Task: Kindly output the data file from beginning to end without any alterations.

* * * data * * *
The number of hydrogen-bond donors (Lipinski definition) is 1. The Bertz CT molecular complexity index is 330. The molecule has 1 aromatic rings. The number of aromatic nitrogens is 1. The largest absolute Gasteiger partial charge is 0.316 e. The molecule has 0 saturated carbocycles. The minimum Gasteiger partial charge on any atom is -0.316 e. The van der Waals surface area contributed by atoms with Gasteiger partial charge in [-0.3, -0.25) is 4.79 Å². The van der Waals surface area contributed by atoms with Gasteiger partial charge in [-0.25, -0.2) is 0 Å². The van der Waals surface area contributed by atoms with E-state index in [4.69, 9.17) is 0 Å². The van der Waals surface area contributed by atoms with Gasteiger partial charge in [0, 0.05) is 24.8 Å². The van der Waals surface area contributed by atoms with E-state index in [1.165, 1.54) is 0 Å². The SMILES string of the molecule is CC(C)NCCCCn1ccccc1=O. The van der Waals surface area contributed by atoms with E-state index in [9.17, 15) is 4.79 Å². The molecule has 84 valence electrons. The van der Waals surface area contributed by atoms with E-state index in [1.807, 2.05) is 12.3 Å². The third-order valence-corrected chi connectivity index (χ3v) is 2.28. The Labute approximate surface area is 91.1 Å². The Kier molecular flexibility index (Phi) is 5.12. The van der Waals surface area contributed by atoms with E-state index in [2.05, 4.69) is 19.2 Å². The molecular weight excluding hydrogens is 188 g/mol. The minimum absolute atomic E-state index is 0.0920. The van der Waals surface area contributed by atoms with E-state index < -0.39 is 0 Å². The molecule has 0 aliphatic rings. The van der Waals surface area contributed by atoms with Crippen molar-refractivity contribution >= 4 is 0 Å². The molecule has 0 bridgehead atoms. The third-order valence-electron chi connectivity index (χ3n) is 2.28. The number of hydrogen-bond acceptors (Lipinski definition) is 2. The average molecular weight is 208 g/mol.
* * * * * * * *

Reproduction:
The number of hydrogen-bond donors (Lipinski definition) is 1. The Bertz CT molecular complexity index is 330. The molecule has 1 aromatic rings. The number of aromatic nitrogens is 1. The largest absolute Gasteiger partial charge is 0.316 e. The molecule has 0 saturated carbocycles. The minimum Gasteiger partial charge on any atom is -0.316 e. The van der Waals surface area contributed by atoms with Gasteiger partial charge in [-0.3, -0.25) is 4.79 Å². The van der Waals surface area contributed by atoms with Gasteiger partial charge in [-0.25, -0.2) is 0 Å². The van der Waals surface area contributed by atoms with E-state index in [4.69, 9.17) is 0 Å². The van der Waals surface area contributed by atoms with Gasteiger partial charge in [0, 0.05) is 24.8 Å². The van der Waals surface area contributed by atoms with E-state index in [1.165, 1.54) is 0 Å². The SMILES string of the molecule is CC(C)NCCCCn1ccccc1=O. The van der Waals surface area contributed by atoms with E-state index in [9.17, 15) is 4.79 Å². The molecule has 84 valence electrons. The van der Waals surface area contributed by atoms with E-state index in [1.807, 2.05) is 12.3 Å². The third-order valence-corrected chi connectivity index (χ3v) is 2.28. The Labute approximate surface area is 91.1 Å². The Kier molecular flexibility index (Phi) is 5.12. The van der Waals surface area contributed by atoms with E-state index in [2.05, 4.69) is 19.2 Å². The molecular weight excluding hydrogens is 188 g/mol. The minimum absolute atomic E-state index is 0.0920. The van der Waals surface area contributed by atoms with E-state index < -0.39 is 0 Å². The molecule has 0 aliphatic rings. The van der Waals surface area contributed by atoms with Crippen molar-refractivity contribution >= 4 is 0 Å². The molecule has 0 bridgehead atoms. The third-order valence-electron chi connectivity index (χ3n) is 2.28. The number of hydrogen-bond acceptors (Lipinski definition) is 2. The average molecular weight is 208 g/mol.